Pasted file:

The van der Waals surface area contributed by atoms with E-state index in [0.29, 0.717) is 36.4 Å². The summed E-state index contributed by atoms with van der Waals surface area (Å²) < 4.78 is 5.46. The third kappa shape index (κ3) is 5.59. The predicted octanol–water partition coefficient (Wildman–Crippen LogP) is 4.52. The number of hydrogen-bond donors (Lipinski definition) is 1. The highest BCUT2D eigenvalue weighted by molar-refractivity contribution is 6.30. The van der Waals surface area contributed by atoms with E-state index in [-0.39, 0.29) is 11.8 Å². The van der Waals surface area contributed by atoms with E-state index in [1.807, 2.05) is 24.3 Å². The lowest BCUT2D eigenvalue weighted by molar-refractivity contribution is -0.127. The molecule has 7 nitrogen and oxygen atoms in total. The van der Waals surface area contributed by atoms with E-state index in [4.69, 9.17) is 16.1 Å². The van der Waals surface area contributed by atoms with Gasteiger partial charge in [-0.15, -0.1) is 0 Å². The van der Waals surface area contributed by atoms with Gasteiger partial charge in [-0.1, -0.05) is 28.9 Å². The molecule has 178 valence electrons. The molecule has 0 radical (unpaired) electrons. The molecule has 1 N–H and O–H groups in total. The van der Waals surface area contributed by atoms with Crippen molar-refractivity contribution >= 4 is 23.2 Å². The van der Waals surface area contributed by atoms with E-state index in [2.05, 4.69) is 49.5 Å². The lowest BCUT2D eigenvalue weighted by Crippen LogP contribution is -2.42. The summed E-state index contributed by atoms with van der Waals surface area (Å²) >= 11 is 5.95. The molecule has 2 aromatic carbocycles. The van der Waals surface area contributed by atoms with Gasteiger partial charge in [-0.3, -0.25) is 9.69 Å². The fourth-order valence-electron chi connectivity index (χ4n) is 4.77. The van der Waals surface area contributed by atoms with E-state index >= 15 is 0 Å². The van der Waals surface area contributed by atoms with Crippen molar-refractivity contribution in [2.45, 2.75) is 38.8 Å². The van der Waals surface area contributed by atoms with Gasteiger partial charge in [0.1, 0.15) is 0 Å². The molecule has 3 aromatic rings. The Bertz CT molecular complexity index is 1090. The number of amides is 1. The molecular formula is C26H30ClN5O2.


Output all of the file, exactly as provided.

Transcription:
The van der Waals surface area contributed by atoms with E-state index in [0.29, 0.717) is 36.4 Å². The summed E-state index contributed by atoms with van der Waals surface area (Å²) < 4.78 is 5.46. The third kappa shape index (κ3) is 5.59. The predicted octanol–water partition coefficient (Wildman–Crippen LogP) is 4.52. The number of hydrogen-bond donors (Lipinski definition) is 1. The highest BCUT2D eigenvalue weighted by molar-refractivity contribution is 6.30. The van der Waals surface area contributed by atoms with E-state index in [-0.39, 0.29) is 11.8 Å². The van der Waals surface area contributed by atoms with E-state index in [1.807, 2.05) is 24.3 Å². The lowest BCUT2D eigenvalue weighted by molar-refractivity contribution is -0.127. The molecule has 7 nitrogen and oxygen atoms in total. The van der Waals surface area contributed by atoms with E-state index in [4.69, 9.17) is 16.1 Å². The van der Waals surface area contributed by atoms with Gasteiger partial charge in [-0.15, -0.1) is 0 Å². The van der Waals surface area contributed by atoms with Gasteiger partial charge in [-0.1, -0.05) is 28.9 Å². The molecule has 178 valence electrons. The molecule has 0 radical (unpaired) electrons. The molecule has 1 N–H and O–H groups in total. The van der Waals surface area contributed by atoms with Crippen molar-refractivity contribution >= 4 is 23.2 Å². The van der Waals surface area contributed by atoms with E-state index in [2.05, 4.69) is 49.5 Å². The lowest BCUT2D eigenvalue weighted by Crippen LogP contribution is -2.42. The summed E-state index contributed by atoms with van der Waals surface area (Å²) >= 11 is 5.95. The molecule has 2 aromatic carbocycles. The van der Waals surface area contributed by atoms with Gasteiger partial charge in [-0.3, -0.25) is 9.69 Å². The fourth-order valence-electron chi connectivity index (χ4n) is 4.77. The van der Waals surface area contributed by atoms with E-state index >= 15 is 0 Å². The van der Waals surface area contributed by atoms with Crippen molar-refractivity contribution in [2.45, 2.75) is 38.8 Å². The van der Waals surface area contributed by atoms with Gasteiger partial charge in [0.1, 0.15) is 0 Å². The molecule has 3 aromatic rings. The Bertz CT molecular complexity index is 1090. The number of amides is 1. The molecular formula is C26H30ClN5O2.